As China celebrates its Constitution Day on December 4, it is important to ask if law transcends politics.
A week after India celebrates the day it ratified its Constitution, China celebrates its own Constitution Day on December 4. This is a new holiday, started only in 2014 by Chairman Xi Jinping to increase citizens’ awareness. Last year, the Chinese government even organised an entire week of celebrations.
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In India, the courts and the Constitution were twins, birthed at the same time. The Constitution allowed for the courts to be set up and to have the power of interpretation. However, in China, the Constitution and the courts are far removed. In fact, it was only in 2001 that the Supreme Court in China even cited the Constitution for the first time. A young woman named Qi Yuling appealed against another woman who stole her identity and took her place in a vocational school. The Shandong court ruled in her favour but Qi was unhappy with the monetary damages and appealed on the grounds that it took away from her right to education. The local court looked to the Supreme People’s Court (SPC) for guidance. The SPC ruled in her favour, and interpreted the Constitution for the first time since the Chinese Constitution was ratified in 1982.
It’s also important to know that the 1982 Constitution is the fourth Constitution of China. The other three (enacted in 1954, 1975 and 1978) were caught up in revolution and reform. The 1985 Constitution on the other hand, stepped away from political rhetoric and focused on economic construction, in line with Deng Xiaoping’s vision for the nation.
The Qi Yuling case
In India, cases about the Constitution started to flow in immediately after January 26, 1950. But in China, this was hardly the case. The law failed to transcend politics. The new Constitution was only in name and even the Qi Yuling case had a short shelf life. By 2008, the Chinese Supreme Court decided to abolish its usage without providing any reason.
The Chinese government is increasingly using law-based language to increase its legitimacy. The number of court cases in China has skyrocketed. In 2018 alone, the Supreme People’s Court processed 34,794 cases -- a 22 percent increase from the previous year. Judicial reform is supposed to be underway particularly to foster technology and innovation. Whether it’s the reciprocity of foreign judgements, setting up its own Commercial Dispute Arbitration Court, hearing its first-ever case of sexual harassment, China is keen for the world and its own citizens to know that the rule of law is important.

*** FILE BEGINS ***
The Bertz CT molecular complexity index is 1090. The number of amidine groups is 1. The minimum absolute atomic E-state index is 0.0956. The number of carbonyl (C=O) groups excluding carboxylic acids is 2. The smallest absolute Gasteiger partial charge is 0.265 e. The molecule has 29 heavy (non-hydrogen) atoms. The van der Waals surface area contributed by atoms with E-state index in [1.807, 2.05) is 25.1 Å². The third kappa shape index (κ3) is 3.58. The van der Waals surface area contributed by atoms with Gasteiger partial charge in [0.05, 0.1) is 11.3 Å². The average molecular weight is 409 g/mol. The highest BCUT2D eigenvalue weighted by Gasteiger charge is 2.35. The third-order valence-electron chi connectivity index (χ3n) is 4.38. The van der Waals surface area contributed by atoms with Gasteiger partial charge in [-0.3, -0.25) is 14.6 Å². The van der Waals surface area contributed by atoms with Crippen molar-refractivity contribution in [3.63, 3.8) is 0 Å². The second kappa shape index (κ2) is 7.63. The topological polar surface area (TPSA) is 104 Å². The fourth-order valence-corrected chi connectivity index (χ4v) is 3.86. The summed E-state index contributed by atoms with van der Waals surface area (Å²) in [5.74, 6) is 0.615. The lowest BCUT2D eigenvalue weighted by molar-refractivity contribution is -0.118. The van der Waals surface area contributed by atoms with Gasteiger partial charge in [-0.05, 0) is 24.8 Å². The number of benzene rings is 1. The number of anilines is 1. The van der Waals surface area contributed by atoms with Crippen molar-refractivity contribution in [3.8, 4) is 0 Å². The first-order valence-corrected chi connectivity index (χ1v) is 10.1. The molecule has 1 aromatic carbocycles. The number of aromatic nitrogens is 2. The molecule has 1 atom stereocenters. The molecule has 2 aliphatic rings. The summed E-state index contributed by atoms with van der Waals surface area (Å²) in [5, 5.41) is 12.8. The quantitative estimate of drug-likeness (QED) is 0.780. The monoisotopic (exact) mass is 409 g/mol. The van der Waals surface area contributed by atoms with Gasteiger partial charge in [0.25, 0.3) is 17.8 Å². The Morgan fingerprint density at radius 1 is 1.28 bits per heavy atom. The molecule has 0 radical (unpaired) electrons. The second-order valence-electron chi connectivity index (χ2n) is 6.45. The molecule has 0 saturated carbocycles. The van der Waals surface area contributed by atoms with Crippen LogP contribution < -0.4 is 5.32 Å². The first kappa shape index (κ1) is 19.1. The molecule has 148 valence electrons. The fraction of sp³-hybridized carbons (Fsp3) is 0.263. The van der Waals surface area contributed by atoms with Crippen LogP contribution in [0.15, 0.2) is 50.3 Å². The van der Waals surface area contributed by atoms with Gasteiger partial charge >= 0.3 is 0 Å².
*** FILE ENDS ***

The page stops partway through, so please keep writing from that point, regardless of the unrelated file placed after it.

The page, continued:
But is this the ‘rule of law’ or ‘rule by law’? Scholars like Carl Minzner argue that China is turning against ideas of constitutionalism and only using the narrative to reassert party power. Just last year, the Communist Party agreed to amend the Constitution to suspend term limits for the president and the vice-president, to institute national supervisory committees, to include Xi Jinping thoughts on socialism and the Belt and Road into the Constitution. These actions have political implications, particularly raising questions about whether Chairman Xi will relinquish power at the end of his term in 2022.
So far, the Chinese Constitution remains a document devoid of the principles of constitutionalism. Unlike India relied on the Constitution for a non-violent social revolution, the communist revolution in China served as a great equaliser. So, as December 4 rolls around, pay attention to what China says about its constitution and constitutionalism. At the end of the day, the legitimacy of the Communist Party empowers the legal system and not the other way around.
Hamsini Hariharan is the host of the States of Anarchy podcast and is currently based in Beijing.
First Published: Dec 2, 2019 3:32 PM IST
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